Airway emergency response in MRI may look somewhat different in each hospital. Key components of a comprehensive plan for safe emergency care in MRI involves partnering with the radiology department to determine the safety of equipment available for use in Zone IV, and a resuscitative area outside of, but not far from Zone IV. The Standard Operating Procedures and Hospital Policy for managing emergencies in MRI should be revisited as new guidelines emerge or demands for anesthesia services in MRI change. Simulations can help to insure the entire team can safely manage patient emergencies in Zone IV.

Routine availability of MR-safe-conditional laryngoscopes and other airway equipment in the MR environment will avoid inadvertent entry of MR-unsafe devices into Zone IV. This may involve purchasing additional equipment to maintain safety in the MRI environment. Injury to patients, staff, or MRI scanners is both unacceptable and expensive. As anesthesia care and complexity of patients continues to increase in the MRI suite, it is necessary to maintain vigilance for the distinct hazards present in the MR environment and create systems that protect our patients and staff from tragic but preventable accidents. MRIs cannot be easily shut down, and “quench” is an expensive and potentially dangerous operation. Consistent safety standards should be followed in all non-operating room locations, intraoperative MRI scanners or free-standing radiologic centers where anesthesia is provided. MRI safety is both an institutional and an individual responsibility.


Dr. McClung is an assistant professor in the Department of Anesthesiology and Critical Care Medicine, Children’s Hospital of Philadelphia, Perelman School of Medicine, University of Pennsylvania, Philadelphia, PA.

Dr. Subramanyam is an associate professor in the Department of Anesthesiology and Critical Care Medicine, Children’s Hospital of Philadelphia, Perelman School of Medicine, University of Pennsylvania, Philadelphia, PA.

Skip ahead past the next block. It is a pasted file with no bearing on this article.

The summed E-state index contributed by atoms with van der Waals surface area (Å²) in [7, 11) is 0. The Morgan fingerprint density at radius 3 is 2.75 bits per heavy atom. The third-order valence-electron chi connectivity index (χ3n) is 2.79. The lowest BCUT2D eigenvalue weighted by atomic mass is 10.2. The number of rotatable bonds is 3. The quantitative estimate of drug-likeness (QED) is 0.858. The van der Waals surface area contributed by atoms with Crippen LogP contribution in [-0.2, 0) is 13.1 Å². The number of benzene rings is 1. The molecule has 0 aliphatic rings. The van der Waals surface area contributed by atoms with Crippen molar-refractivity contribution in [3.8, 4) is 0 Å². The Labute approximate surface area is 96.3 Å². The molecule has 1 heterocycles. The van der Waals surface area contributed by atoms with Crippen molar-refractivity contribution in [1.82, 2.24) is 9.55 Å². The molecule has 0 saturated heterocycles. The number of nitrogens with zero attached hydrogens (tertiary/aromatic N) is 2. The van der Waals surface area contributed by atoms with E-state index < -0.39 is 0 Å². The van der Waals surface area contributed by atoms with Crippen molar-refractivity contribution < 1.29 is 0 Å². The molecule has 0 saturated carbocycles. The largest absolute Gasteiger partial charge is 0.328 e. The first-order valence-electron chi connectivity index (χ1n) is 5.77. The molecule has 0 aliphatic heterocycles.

The authors have no conflicts of interest.


  1. United States Food and Drug Administration. Magnetic resonance imaging (MRI) safety and effectiveness. Accessed November 17, 2019.
  2. Metzner J, Posner KL, Domino KB. The risk and safety of anesthesia at remote locations: the US closed claims analysis. Curr Opin Anesth. 2009;22:502–508.
  3. Kanal E, Barkovich JA, Bell C, et al. Expert panel on MR safety: ACR guidance document on MR safe practices: 2013. J Magn Reson Imaging. 2013;37:501–530.
  4. The Joint Commission, Sentinel Event Alert: Preventing accidents and injuries in the MRI suite. Issue 38, Feb 14, 2008. Accessed November 17, 2019.
  5. Accessed November 17, 2019.
  6. Practice advisory on anesthetic care for magnetic resonance imaging: an updated report by the American Society of Anesthesiologists task force on anesthetic care for magnetic resonance imaging. Anesthesiology. 2015;122:495–520.

The information provided is for safety-related educational purposes only, and does not constitute medical or legal advice. Individual or group responses are only commentary, provided for purposes of education or discussion, and are neither statements of advice nor the opinions of APSF. It is not the intention of APSF to provide specific medical or legal advice or to endorse any specific views or recommendations in response to the inquiries posted. In no event shall APSF be responsible or liable, directly or indirectly, for any damage or loss caused or alleged to be caused by or in connection with the reliance on any such information.